This is inkeeping with the fundamental theorem of algebra. Constants are degree-0 polynomials, and they have 0 roots.

      Edit: Your textbook is not quite correct, since degree-0 polynomials have no roots. However, a polynomial of degree at least 1 will indeed always have a root.
      (1 vote)

Video transcript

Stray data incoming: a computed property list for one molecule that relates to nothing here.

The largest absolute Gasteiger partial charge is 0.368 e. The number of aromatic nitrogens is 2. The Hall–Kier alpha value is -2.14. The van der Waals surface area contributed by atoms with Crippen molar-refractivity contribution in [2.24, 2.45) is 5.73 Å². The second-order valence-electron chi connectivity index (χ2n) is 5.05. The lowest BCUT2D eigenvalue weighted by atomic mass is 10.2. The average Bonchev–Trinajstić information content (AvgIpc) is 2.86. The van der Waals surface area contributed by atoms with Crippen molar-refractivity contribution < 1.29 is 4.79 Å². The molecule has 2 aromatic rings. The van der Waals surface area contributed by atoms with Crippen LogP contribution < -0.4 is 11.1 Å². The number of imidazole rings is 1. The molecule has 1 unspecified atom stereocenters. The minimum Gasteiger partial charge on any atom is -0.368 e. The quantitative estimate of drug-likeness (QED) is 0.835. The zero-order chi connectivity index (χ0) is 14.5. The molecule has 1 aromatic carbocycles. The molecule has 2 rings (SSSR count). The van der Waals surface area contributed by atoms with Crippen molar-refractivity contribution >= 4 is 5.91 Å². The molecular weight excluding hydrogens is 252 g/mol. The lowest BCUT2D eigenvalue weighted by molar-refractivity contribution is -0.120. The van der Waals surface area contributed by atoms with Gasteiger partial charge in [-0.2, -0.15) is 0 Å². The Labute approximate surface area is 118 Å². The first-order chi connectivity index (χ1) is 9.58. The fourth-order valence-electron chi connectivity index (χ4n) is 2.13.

- All right, now let's work through this together. And we can see that all of the choices are expressed as a polynomial in factored form. And factored form is useful when we're thinking about the roots of a polynomial, the x-values that make that polynomial equal to zero. The roots are also evident when we look at this graph here. We have a root at x equals -4, a root at x equals -1.5, or -3/2, and a root at x is equal to 1. So really what we have to do is say, "Which of these factors are consistent with the roots that we see?" So let's go root by root. So here on the left we have a root at x equals -4. In order for this polynomial to be zero when x is equal to -4, that means that x + 4 must be a factor, or some multiple, or some constant times x + 4, must be a factor of our polynomial. Now we can see in the choices that we have a bunch of x + 4s, but they have different exponents on them. The first one has a 2 as an exponent, it's being squared, while the others have a 1 as the exponent. Now what we've talked about in other videos, when we talked about multiplicity, we said, "Hey, if we see a sign change around a root, like we're seeing right over here around x equals -4," that means that we are going to see an odd exponent on the corresponding factor. But if we didn't see a sign change, as we see in this other root over here, that means we would see an even exponent. Now, we clearly see the sign change, so we would expect an odd exponent, and, of course, 1 is an odd number and 2 isn't. So if you just have a straight up x + 4, you would have a sign change around x equals -4. So I can rule out this first choice, these other three choices are still looking good based on just the x + 4 factor. Now lets move on to the next factor right over here, so, or the next root. The next root is at x is equal to -3/2, and so one way to think about it is you could have a factor that looks like x + 3/2, or this times some constant. Now, when we look at the choices, or the remaining choices, we don't see x + 3/2, but we do see something that involves a 2 and a 3, and so one way to think about it is just, "Hey, if I just multiply this by the constant 2, that would get us 2x + 3," well I do see that right over here, and then the next question is what should be the exponent? Well, once again we have a sign change around x equals -3/2, so we would expect an odd exponent there. And you can see out of the choices, only two of them have an exponent of 1, which is an odd number, while the other one has an even exponent there, so we can rule that one out as well. And then we go to this last root. Ah, we'll do this in an orange color. We have a root at x equals 1, so we would expect x - 1, or this multiplied by some constant, to be one of the factors. And what's interesting here is we don't see a sign change around x equals 1, so we would expect an even exponent. And so, out of the remaining choices, we see an x - 1 in both of them, but only choice C has the even exponent that we would expect, so choice C is looking good. If we were to look at choice D, where this is to the first power, we would expect a sign change around x is equal to 1, so this would be a situation where the curve would keep going down, something like that, so we like choice C. Let's do another example. So, once again, we are asked, "What could be the equation of p?" and we're given a graph, so again pause this video and try to work through that. All right, we're going to do the same idea. Let's go to this first root right over here. We have a root at x equals -3, so we would expect some multiple of x + 3 to be one of the factors. We also have a sign change around x equals -3, so we would expect an odd multiplicity and we would expect an odd exponent on the x + 3 factor. When we look at all the choices, C and D have an even exponent, so if we had x + 3 to the fourth, then you wouldn't have a sign change here, you would just touch the x-axis and then go back to where it was coming from. So we can rule out these choices. And now, let's look at the second root. Right over here, at x is equal to 2, so we would expect x - 2 to be one of the factors, or a multiple of this, and because we don't have a sign change around x equals 2, the graph just touches the x-axis and goes back to where it was coming from, we would expect an even exponent here. And so when we look at the choices around the x -2 factor, we see only one of them has an even exponent, so I am liking Choice B, and we are done.